Pubdate: Thu, 21 Dec 2006
Source: Salt Lake City Weekly (UT)
Copyright: 2006 Copperfield Publishing
Author: Ben Fulton


Kudos to Gov. Huntsman for Giving Methamphetamine Addiction the 
Attention It Deserves.

Here are some facts about U.S. drug enforcement law, and illegal 
drugs, you may or may not be aware of:

Despite the fact that it's darned hard on your lungs compared to 
mainstream tobacco, marijuana's toxicity is less than half that of 
heroin or cocaine. Despite the fact that millions of baby boomers 
have inhaled marijuana's mind-altering active chemicals, these same 
people are hardly seeking treatment for addiction. Although 
psychologically addictive--along with television, desserts and other 
items offered legally in our society--the evidence that marijuana 
poses any physiological addictive threat is scant at best. In fact, 
there's strong evidence it's effective in treating cancer, AIDS, 
glaucoma and multiple sclerosis. How curious, then, that the Federal 
Drug Administration licensed a drug called Marinol that mimics 
marijuana's medicinal effects, even as it prohibits any medical 
testing of marijuana's benefits. Even the UK's straight-laced 
Economist magazine chimed in as of late. "Marijuana is medically 
useful, whether politicians like it or not," it wrote.

It gets far stranger. Under the dictates of the Controlled Substances 
Act, marijuana remains on the federal list of hard-core Schedule 1 
drugs, right up there with heroin and LSD. Incredibly, our government 
believes cocaine, a far more toxic substance than marijuana, is 
somehow less addictive than the old Mary Jane. So they place Freud's 
friendly white powder, which is also deemed to have "accepted medical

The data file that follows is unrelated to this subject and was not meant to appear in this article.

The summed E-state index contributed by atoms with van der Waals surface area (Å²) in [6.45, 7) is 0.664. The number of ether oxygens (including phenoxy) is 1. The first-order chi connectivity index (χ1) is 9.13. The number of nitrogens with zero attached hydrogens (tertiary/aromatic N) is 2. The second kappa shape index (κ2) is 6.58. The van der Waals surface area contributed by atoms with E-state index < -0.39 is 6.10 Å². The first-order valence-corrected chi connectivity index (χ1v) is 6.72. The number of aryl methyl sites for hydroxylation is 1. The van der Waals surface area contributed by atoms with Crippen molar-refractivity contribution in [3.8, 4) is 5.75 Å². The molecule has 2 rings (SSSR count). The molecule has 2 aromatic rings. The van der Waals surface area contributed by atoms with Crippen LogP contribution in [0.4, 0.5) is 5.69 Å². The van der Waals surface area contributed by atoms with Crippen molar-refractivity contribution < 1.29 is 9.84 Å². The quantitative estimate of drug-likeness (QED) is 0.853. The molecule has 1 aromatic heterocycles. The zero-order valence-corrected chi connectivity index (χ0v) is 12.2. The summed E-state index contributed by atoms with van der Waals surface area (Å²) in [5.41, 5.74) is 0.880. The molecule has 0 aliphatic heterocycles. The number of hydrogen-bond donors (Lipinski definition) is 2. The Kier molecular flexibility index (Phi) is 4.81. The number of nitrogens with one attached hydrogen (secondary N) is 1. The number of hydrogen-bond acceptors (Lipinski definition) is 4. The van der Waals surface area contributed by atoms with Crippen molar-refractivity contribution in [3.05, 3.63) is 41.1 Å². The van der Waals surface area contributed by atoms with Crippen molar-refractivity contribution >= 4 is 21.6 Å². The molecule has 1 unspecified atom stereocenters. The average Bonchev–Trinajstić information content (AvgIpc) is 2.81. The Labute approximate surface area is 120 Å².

use in treatment" by the way, next to good old amphetamine on Schedule 2.

You got that right, folks. Our government believes marijuana's more 
addictive, more toxic, and therefore more worthy of our fear and 
attention than either cocaine or methamphetamine. It makes you wonder 
who, exactly, is on drugs.

Now, this isn't a column espousing the legalization or use of 
marijuana. I'm not out to see American families sharing bong hits 
round the fireplace and Old Glory woven in hemp. No, this column 
concerns the U.S. Drug Enforcement Agency's ludicrous, 
disproportional attention given to eradicating marijuana use when it 
should instead combat the most horrific illegal drug now sinking its 
teeth and claws into our nation's populace. That drug is, of course, 

For better or for worse, marijuana use among millions of Americans is 
a permanent fixture. Just how huge is the market? Try $35.8 billion 
huge, according to one marijuana public policy analyst. It outstrips 
the markets for corn, soybeans and hay. People smoke it at parties, 
laugh about tripping over the carpet, then binge on munchies. No one 
should drive under its influence, and it might kill any ambition your 
child had of becoming valedictorian, but no one can deny that legions 
of Jamaican musicians have written some amazing reggae and dub tunes 
between tokes.